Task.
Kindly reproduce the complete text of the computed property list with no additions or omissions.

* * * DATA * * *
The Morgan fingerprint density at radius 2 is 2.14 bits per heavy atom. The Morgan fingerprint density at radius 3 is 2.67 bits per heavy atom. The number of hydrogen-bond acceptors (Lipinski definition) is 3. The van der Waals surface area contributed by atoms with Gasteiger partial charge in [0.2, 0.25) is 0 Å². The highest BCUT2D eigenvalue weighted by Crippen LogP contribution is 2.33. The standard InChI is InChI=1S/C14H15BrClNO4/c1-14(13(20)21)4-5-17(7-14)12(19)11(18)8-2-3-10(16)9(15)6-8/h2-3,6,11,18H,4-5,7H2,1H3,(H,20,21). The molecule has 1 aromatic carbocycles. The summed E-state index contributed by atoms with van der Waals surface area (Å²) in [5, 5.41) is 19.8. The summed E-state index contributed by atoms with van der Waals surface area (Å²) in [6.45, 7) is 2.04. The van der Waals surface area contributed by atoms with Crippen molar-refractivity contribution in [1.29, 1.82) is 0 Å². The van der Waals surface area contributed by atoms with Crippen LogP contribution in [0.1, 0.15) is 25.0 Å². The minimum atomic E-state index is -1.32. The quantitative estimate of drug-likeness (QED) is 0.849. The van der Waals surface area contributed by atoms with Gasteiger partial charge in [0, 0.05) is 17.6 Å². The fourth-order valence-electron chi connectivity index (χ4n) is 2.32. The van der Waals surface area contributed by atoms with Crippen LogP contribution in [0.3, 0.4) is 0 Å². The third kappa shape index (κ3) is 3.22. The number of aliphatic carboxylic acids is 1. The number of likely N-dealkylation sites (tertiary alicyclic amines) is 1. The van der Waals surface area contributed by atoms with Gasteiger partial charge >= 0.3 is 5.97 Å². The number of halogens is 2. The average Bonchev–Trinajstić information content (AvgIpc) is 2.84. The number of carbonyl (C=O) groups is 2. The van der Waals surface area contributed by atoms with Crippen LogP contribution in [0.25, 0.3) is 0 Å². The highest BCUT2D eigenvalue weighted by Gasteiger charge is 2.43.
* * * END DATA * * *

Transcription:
The Morgan fingerprint density at radius 2 is 2.14 bits per heavy atom. The Morgan fingerprint density at radius 3 is 2.67 bits per heavy atom. The number of hydrogen-bond acceptors (Lipinski definition) is 3. The van der Waals surface area contributed by atoms with Gasteiger partial charge in [0.2, 0.25) is 0 Å². The highest BCUT2D eigenvalue weighted by Crippen LogP contribution is 2.33. The standard InChI is InChI=1S/C14H15BrClNO4/c1-14(13(20)21)4-5-17(7-14)12(19)11(18)8-2-3-10(16)9(15)6-8/h2-3,6,11,18H,4-5,7H2,1H3,(H,20,21). The molecule has 1 aromatic carbocycles. The summed E-state index contributed by atoms with van der Waals surface area (Å²) in [5, 5.41) is 19.8. The summed E-state index contributed by atoms with van der Waals surface area (Å²) in [6.45, 7) is 2.04. The van der Waals surface area contributed by atoms with Crippen molar-refractivity contribution in [1.29, 1.82) is 0 Å². The van der Waals surface area contributed by atoms with Crippen LogP contribution in [0.1, 0.15) is 25.0 Å². The minimum atomic E-state index is -1.32. The quantitative estimate of drug-likeness (QED) is 0.849. The van der Waals surface area contributed by atoms with Gasteiger partial charge in [0, 0.05) is 17.6 Å². The fourth-order valence-electron chi connectivity index (χ4n) is 2.32. The van der Waals surface area contributed by atoms with Crippen LogP contribution in [0.3, 0.4) is 0 Å². The third kappa shape index (κ3) is 3.22. The number of aliphatic carboxylic acids is 1. The number of likely N-dealkylation sites (tertiary alicyclic amines) is 1. The van der Waals surface area contributed by atoms with Gasteiger partial charge >= 0.3 is 5.97 Å². The number of halogens is 2. The average Bonchev–Trinajstić information content (AvgIpc) is 2.84. The number of carbonyl (C=O) groups is 2. The van der Waals surface area contributed by atoms with Crippen LogP contribution in [0.25, 0.3) is 0 Å². The highest BCUT2D eigenvalue weighted by Gasteiger charge is 2.43.